I think there is a good point here, but I think it is born of political expediency and perhaps plays on the fears of the voting public. Emerging out of the 1960s is the framework of the backlash – the Nixon strategy for emphasizing law and order which emerges from the perceived lawlessness of the period.
Indeed, the crime rate continued to rise until nearly the end of the 1970s. President Reagan’s 1984 legislation came out of the drug scare that was renewed in the 1980s with the innovation of crack – seen by many as the black menace.
Liberals came into play here by the late 1980s. In 1988, Michael Dukakis was crucified with the Willie Horton ad and perhaps just as fatally his insensitive answer to a question on the death penalty about a hypothetical incident involving his wife. By 1992, Bill Clinton was committed to not getting killed by George Bush on crime or the death penalty – he actually interrupted his campaign activities to travel to Arkansas where he rejected a last minute plea for a condemned inmate.
Even before Democrats were routed in 1994, they were attempting to co-opt Republicans on the crime issue. The Marshall Project has an interview by Dana Goldstein with Professor Murakawa.
Along these lines, Professor Murakawa notes the role that Joe Biden played “in leading the Senate in worsening all of the provisions of Clinton’s 1994 omnibus crime act, which expanded the death penalty and created new mandatory minimum sentences. Biden was truly a leader and worked very closely and very happily with conservative senators just to bid up and up and up.”
She writes, “That 1994 act is overwhelmingly, incredibly punitive. One of the ways Biden brokered it was by making it such a huge bill that it had something for everyone. It provided political coverage for everyone who wanted to vote for it. There were certain liberal members who might have been opposed to mandatory minimums, but they were also getting the Violence Against Women Act. The Congressional Black Caucus opposed the death penalty expansions, but the bill also did include some modest money for rehabilitation programs. Everyone got goodies through the criminal justice system.”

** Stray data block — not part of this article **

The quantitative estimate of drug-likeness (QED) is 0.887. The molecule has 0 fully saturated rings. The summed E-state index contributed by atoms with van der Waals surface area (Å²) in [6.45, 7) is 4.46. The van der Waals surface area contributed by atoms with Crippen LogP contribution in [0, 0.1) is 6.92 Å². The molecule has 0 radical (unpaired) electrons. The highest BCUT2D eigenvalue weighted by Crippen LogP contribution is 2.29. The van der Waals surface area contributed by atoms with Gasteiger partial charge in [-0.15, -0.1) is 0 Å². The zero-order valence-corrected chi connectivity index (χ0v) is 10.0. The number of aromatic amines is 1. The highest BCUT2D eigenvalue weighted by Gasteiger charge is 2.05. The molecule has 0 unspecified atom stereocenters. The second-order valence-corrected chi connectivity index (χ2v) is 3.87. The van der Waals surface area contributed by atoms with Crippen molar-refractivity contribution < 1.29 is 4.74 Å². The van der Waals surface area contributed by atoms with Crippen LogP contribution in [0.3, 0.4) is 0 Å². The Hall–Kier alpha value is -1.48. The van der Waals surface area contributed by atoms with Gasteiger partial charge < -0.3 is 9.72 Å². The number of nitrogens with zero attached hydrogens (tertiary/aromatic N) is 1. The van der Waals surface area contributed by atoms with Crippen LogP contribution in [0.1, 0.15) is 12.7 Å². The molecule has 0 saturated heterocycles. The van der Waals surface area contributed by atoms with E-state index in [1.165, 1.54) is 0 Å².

Mr. Osterweil notes, “Democrats, afraid of being seen as soft on crime, mercilessly raised federal sentencing minimums.”
Professor Murakawa calls this time “a really dangerous moment of liberal reforms with regard to policing.” She writes, “What’s so troubling about this focus on body cams is this idea that somehow we need more evidence of what police are doing. When really, the data we see in terms of racial disparities in arrests, summonses, and who’s incarcerated is the evidence of racism. The idea that we need to pull out a microscope to find the racism in the system is utterly insane and utterly a legacy of racial liberalism.”
Instead, she argues, “We need to ask ourselves basic questions about not just the manners and technicalities of policing, but the big numbers of who is being policed and what they’re being policed for.”
She notes that, in 2011, “there were about 75,000 arrests of black children on charges of disorderly conduct, vandalism, loitering, and violating curfew. These were children under age 18. And these were their most serious charges.”
The professor argues, “We have to ask ourselves, if every one of these arrests was made by a perfectly courteous police officer following the most pristine protocol and adherence to due process rights, and if we had recordings of these arrests, would it be okay? And I think the answer has to be no. Once we say out loud, ‘No it’s not okay,’ this is about the core of police power.”
Willie Osterweil is a critic of the Professor’s account: “By ignoring intentions, Murakawa’s account can observe precisely how certain bipartisan outcomes are achieved, but the method also sometimes misses the way liberals and conservatives collude due to a shared class interest in stability.”
This is the heart of where I would put my critique of white liberal upper middle class attitude toward race.
—David M. Greenwald reporting